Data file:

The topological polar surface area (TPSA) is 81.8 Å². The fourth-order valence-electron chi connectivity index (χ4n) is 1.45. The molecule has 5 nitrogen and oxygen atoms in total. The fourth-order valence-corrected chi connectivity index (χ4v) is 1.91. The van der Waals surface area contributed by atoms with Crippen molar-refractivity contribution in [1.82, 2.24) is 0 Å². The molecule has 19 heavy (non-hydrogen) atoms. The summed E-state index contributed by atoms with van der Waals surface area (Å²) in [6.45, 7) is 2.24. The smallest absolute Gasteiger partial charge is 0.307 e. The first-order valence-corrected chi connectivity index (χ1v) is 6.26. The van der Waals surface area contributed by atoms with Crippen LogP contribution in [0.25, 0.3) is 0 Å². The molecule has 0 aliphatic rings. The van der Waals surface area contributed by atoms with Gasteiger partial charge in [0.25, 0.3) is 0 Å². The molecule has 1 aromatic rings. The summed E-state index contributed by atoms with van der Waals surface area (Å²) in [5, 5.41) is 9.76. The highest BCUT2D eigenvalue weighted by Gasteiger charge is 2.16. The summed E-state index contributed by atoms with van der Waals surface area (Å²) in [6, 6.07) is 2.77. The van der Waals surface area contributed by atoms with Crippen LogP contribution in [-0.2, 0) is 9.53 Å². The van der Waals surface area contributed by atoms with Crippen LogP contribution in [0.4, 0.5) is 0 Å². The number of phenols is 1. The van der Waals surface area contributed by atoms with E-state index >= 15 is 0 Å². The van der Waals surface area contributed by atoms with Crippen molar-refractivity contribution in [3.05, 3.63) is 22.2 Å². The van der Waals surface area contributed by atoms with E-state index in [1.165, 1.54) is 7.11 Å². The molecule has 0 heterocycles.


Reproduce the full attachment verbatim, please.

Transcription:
The topological polar surface area (TPSA) is 81.8 Å². The fourth-order valence-electron chi connectivity index (χ4n) is 1.45. The molecule has 5 nitrogen and oxygen atoms in total. The fourth-order valence-corrected chi connectivity index (χ4v) is 1.91. The van der Waals surface area contributed by atoms with Crippen molar-refractivity contribution in [1.82, 2.24) is 0 Å². The molecule has 19 heavy (non-hydrogen) atoms. The summed E-state index contributed by atoms with van der Waals surface area (Å²) in [6.45, 7) is 2.24. The smallest absolute Gasteiger partial charge is 0.307 e. The first-order valence-corrected chi connectivity index (χ1v) is 6.26. The van der Waals surface area contributed by atoms with Crippen LogP contribution in [0.25, 0.3) is 0 Å². The molecule has 0 aliphatic rings. The van der Waals surface area contributed by atoms with Gasteiger partial charge in [0.25, 0.3) is 0 Å². The molecule has 1 aromatic rings. The summed E-state index contributed by atoms with van der Waals surface area (Å²) in [5, 5.41) is 9.76. The highest BCUT2D eigenvalue weighted by Gasteiger charge is 2.16. The summed E-state index contributed by atoms with van der Waals surface area (Å²) in [6, 6.07) is 2.77. The van der Waals surface area contributed by atoms with Crippen LogP contribution in [-0.2, 0) is 9.53 Å². The van der Waals surface area contributed by atoms with Crippen LogP contribution in [0.4, 0.5) is 0 Å². The number of phenols is 1. The van der Waals surface area contributed by atoms with E-state index >= 15 is 0 Å². The van der Waals surface area contributed by atoms with Crippen molar-refractivity contribution in [3.05, 3.63) is 22.2 Å². The van der Waals surface area contributed by atoms with E-state index in [1.165, 1.54) is 7.11 Å². The molecule has 0 heterocycles.